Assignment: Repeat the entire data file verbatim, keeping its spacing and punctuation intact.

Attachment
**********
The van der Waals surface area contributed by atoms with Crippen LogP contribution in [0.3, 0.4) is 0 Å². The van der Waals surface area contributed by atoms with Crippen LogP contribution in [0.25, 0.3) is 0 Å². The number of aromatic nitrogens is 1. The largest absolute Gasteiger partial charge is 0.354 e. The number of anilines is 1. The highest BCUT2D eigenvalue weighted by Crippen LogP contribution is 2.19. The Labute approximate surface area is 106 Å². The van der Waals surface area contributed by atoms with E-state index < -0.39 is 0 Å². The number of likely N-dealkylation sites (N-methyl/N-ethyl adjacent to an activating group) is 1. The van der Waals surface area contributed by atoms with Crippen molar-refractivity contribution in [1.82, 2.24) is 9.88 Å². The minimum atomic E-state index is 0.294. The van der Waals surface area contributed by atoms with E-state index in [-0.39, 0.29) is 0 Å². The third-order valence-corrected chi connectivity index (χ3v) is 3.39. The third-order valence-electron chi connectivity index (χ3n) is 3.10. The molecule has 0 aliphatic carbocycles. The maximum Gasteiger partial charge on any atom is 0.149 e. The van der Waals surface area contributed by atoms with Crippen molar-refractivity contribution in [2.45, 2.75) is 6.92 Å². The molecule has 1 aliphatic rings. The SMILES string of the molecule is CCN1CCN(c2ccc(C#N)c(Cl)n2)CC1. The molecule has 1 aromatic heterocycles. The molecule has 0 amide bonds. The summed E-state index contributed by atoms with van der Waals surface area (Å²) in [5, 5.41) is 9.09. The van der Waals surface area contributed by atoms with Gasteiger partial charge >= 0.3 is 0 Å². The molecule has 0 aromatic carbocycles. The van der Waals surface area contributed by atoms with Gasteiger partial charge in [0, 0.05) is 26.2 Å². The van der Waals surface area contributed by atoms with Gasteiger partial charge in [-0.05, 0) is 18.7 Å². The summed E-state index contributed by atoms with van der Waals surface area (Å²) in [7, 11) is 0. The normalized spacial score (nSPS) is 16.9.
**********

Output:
The van der Waals surface area contributed by atoms with Crippen LogP contribution in [0.3, 0.4) is 0 Å². The van der Waals surface area contributed by atoms with Crippen LogP contribution in [0.25, 0.3) is 0 Å². The number of aromatic nitrogens is 1. The largest absolute Gasteiger partial charge is 0.354 e. The number of anilines is 1. The highest BCUT2D eigenvalue weighted by Crippen LogP contribution is 2.19. The Labute approximate surface area is 106 Å². The van der Waals surface area contributed by atoms with E-state index < -0.39 is 0 Å². The number of likely N-dealkylation sites (N-methyl/N-ethyl adjacent to an activating group) is 1. The van der Waals surface area contributed by atoms with Crippen molar-refractivity contribution in [1.82, 2.24) is 9.88 Å². The minimum atomic E-state index is 0.294. The van der Waals surface area contributed by atoms with E-state index in [-0.39, 0.29) is 0 Å². The third-order valence-corrected chi connectivity index (χ3v) is 3.39. The third-order valence-electron chi connectivity index (χ3n) is 3.10. The molecule has 0 aliphatic carbocycles. The maximum Gasteiger partial charge on any atom is 0.149 e. The van der Waals surface area contributed by atoms with Crippen molar-refractivity contribution in [2.45, 2.75) is 6.92 Å². The molecule has 1 aliphatic rings. The SMILES string of the molecule is CCN1CCN(c2ccc(C#N)c(Cl)n2)CC1. The molecule has 1 aromatic heterocycles. The molecule has 0 amide bonds. The summed E-state index contributed by atoms with van der Waals surface area (Å²) in [5, 5.41) is 9.09. The van der Waals surface area contributed by atoms with Gasteiger partial charge >= 0.3 is 0 Å². The molecule has 0 aromatic carbocycles. The van der Waals surface area contributed by atoms with Gasteiger partial charge in [0, 0.05) is 26.2 Å². The van der Waals surface area contributed by atoms with Gasteiger partial charge in [-0.05, 0) is 18.7 Å². The summed E-state index contributed by atoms with van der Waals surface area (Å²) in [7, 11) is 0. The normalized spacial score (nSPS) is 16.9.